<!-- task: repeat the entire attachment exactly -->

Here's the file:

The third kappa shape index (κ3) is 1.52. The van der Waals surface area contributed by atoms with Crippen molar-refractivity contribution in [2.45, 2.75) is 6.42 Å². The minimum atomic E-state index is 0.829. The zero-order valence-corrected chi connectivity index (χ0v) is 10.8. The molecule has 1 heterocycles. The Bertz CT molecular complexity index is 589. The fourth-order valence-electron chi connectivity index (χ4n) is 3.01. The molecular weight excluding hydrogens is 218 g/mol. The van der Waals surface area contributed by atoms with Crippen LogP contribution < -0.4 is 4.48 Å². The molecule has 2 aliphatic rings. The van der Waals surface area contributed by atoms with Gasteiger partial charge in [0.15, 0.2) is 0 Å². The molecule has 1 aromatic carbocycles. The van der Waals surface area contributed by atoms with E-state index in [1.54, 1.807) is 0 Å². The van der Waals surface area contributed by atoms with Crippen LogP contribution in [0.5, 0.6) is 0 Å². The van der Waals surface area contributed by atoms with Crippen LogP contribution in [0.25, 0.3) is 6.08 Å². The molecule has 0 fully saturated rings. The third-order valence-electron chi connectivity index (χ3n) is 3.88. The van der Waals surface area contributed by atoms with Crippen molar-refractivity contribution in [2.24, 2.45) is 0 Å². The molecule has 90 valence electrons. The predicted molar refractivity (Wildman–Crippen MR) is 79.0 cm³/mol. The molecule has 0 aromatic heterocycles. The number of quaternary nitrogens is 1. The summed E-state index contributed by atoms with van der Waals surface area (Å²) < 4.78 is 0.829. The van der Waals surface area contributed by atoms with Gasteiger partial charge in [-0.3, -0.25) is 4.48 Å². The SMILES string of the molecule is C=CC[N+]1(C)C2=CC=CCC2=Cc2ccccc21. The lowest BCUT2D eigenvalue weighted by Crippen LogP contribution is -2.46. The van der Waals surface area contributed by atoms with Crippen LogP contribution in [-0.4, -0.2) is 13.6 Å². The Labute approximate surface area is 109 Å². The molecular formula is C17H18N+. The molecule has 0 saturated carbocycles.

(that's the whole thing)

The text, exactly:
The third kappa shape index (κ3) is 1.52. The van der Waals surface area contributed by atoms with Crippen molar-refractivity contribution in [2.45, 2.75) is 6.42 Å². The minimum atomic E-state index is 0.829. The zero-order valence-corrected chi connectivity index (χ0v) is 10.8. The molecule has 1 heterocycles. The Bertz CT molecular complexity index is 589. The fourth-order valence-electron chi connectivity index (χ4n) is 3.01. The molecular weight excluding hydrogens is 218 g/mol. The van der Waals surface area contributed by atoms with Crippen LogP contribution < -0.4 is 4.48 Å². The molecule has 2 aliphatic rings. The van der Waals surface area contributed by atoms with Gasteiger partial charge in [0.15, 0.2) is 0 Å². The molecule has 1 aromatic carbocycles. The van der Waals surface area contributed by atoms with E-state index in [1.54, 1.807) is 0 Å². The van der Waals surface area contributed by atoms with Crippen LogP contribution in [0.5, 0.6) is 0 Å². The van der Waals surface area contributed by atoms with Crippen LogP contribution in [0.25, 0.3) is 6.08 Å². The molecule has 0 fully saturated rings. The third-order valence-electron chi connectivity index (χ3n) is 3.88. The van der Waals surface area contributed by atoms with Crippen molar-refractivity contribution in [2.24, 2.45) is 0 Å². The molecule has 90 valence electrons. The predicted molar refractivity (Wildman–Crippen MR) is 79.0 cm³/mol. The molecule has 0 aromatic heterocycles. The number of quaternary nitrogens is 1. The summed E-state index contributed by atoms with van der Waals surface area (Å²) < 4.78 is 0.829. The van der Waals surface area contributed by atoms with Gasteiger partial charge in [-0.3, -0.25) is 4.48 Å². The SMILES string of the molecule is C=CC[N+]1(C)C2=CC=CCC2=Cc2ccccc21. The lowest BCUT2D eigenvalue weighted by Crippen LogP contribution is -2.46. The van der Waals surface area contributed by atoms with Crippen LogP contribution in [-0.4, -0.2) is 13.6 Å². The Labute approximate surface area is 109 Å². The molecular formula is C17H18N+. The molecule has 0 saturated carbocycles.